You can design for emotional instability actually, I've found from working with people suffering severe emotional and psychological disabilities from everything from dyslexia and anger management to schizophrenia that making your website work seamlessly (no errors), ensuring your design emotes the right kind of feel (no aggressive flashing images or intrusive components), the use of soft colors, good contrasts, and using "neutral language" (IE: None aggressive or trollish comments in content) will often reduce the anxiety and stress which cause people suffering emotional problems to suffer. Just thought I would add to this as I didn't want people to think it's not possible to design with these people in mind (I recommend people buying a book on psychology to gain a better insight into their users).

    Quote Originally Posted by Black Max View Post
    My first wife (an audiologist) said much the same thing. The mistake people make is to assume that because their reading skills are poor, they must be stoopid. Not the case. I've seen something of that attitude in some well-meaning (?) accessibility articles: "We need to design down to those poor slobbering idiots so they can gawp at our sites too, the poor dearies." Hmph.
    One of the main problems with disabilities is that people tend to reduce them to a childlike state. The point of accessibility is to make things work and function for a wide range of people with impairments, not to sacrifice everything to mollycoddle them and treat the end user like a baby. The disabled hate being talked down too, and they won't appreciate stereotypes, sweeping statements or false assumptions and dumbing down.

    Quote Originally Posted by AutisticCuckoo View Post
    I think Alex deliberately used a provocative example to drive home his point. It's a well-used rhetorical tool, and doesn't necessarily mean that he equates inaccessible websites with murdering children.
    Precisely, I think "picking" favourites among the disabled community is both counter productive to the cause and it's rather insulting to people involved. Emotions aside I would prefer people to be pro-active with needs rather than perceptions and checklists of restrictive issues.

    Quote Originally Posted by DaveMaxwell View Post
    AFAIK, those laws only apply to the governmental sites, not to private sites. So for private companies, it's a matter of what percentage of your audience are you willing to ignore
    Sorry to tell you this Dave, but your totally wrong, Section 508 (which I'm assuming your hinting towards) does indeed apply just to government sites, but that doesn't mean inherently that there's no laws which speak in general about websites needing to be accessible. In the USA there's the ADA (American Disabilities Act), in the UK, Australia and Canada (and several places in Europe) there are variations of the DDA (Disability Discrimination Act), in Italy there's the Stanca Act, in Germany there's BITV... and there's others including a new EU act on the way (Stomme can post it, I can't remember the name, lol)... all of these implicitly apply to disability relating to public services (some even extent to personal websites). So yes... making a website inaccessible (especially a commercial one) is now a criminal offence.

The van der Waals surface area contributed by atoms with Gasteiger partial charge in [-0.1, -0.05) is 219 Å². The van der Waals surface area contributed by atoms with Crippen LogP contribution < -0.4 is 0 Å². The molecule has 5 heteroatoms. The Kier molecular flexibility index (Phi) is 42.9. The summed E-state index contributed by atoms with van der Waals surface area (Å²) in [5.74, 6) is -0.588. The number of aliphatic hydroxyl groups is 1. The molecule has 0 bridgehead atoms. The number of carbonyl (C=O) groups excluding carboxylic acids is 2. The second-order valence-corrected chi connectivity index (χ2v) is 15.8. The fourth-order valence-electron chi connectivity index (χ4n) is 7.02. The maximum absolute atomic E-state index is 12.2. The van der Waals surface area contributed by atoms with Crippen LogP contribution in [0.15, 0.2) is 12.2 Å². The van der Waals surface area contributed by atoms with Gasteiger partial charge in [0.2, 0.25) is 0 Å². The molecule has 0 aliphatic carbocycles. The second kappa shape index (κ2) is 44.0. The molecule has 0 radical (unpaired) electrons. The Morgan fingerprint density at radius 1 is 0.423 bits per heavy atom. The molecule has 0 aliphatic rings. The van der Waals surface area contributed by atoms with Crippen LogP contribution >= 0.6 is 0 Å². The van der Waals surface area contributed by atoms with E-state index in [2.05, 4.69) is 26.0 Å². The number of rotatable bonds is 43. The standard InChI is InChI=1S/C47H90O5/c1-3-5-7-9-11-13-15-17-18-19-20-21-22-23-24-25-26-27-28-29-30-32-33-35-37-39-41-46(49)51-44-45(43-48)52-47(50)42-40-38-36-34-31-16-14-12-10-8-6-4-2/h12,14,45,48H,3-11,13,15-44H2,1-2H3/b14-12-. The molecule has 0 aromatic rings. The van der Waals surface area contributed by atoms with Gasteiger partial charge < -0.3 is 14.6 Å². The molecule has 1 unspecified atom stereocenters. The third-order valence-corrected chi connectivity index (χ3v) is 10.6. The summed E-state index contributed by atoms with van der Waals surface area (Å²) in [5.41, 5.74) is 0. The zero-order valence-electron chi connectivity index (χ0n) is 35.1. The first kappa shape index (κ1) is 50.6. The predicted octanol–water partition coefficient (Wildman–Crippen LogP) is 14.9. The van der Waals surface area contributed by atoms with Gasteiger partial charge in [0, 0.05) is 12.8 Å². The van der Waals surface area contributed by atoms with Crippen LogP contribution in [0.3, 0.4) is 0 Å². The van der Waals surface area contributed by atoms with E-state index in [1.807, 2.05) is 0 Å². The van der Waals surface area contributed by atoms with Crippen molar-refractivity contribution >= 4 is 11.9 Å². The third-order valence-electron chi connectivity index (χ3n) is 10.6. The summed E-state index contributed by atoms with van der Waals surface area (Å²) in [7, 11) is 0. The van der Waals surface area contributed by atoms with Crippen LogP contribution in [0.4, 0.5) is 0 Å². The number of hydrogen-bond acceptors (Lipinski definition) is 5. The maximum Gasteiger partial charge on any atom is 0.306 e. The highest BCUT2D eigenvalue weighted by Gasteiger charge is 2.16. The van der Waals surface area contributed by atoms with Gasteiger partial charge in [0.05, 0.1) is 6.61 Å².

Quote Originally Posted by xhtmlcoder View Post
    So theoretically even a private individual (non-commercial) would potentially be liable if they refused to make 'reasonable adjustments' to an inaccessible website after going through the correct legal channels, etc.
    Even more interesting, I know someone involved in accessibility law and he told me that because the UK's DDA is so wide reaching (due to international law and how the UK legislation applies outside it's borders), if an American website owner who hosted his website on US soil refused to amend his commercial website to make it meet something close to compliance, and a UK citizen suffered as a result. The UK citizen would be entirely within their legal rights (as a disabled individual) to follow up legal action against the person in the USA for violating International law (especially with the new EU laws coming in) and they could have the person (under an extreme case) extradited to this country, charged and convicted under UK law for criminal offences against UK citizens (in regards to committing an offence against anti-discrimination laws). Sounds pretty scary I know but I've read the laws and the factors involved seem pretty fair in that they'll only hit the worst offenders in serious circumstances (and perhaps we'll weed out some accessibility damaging "web professionals" too).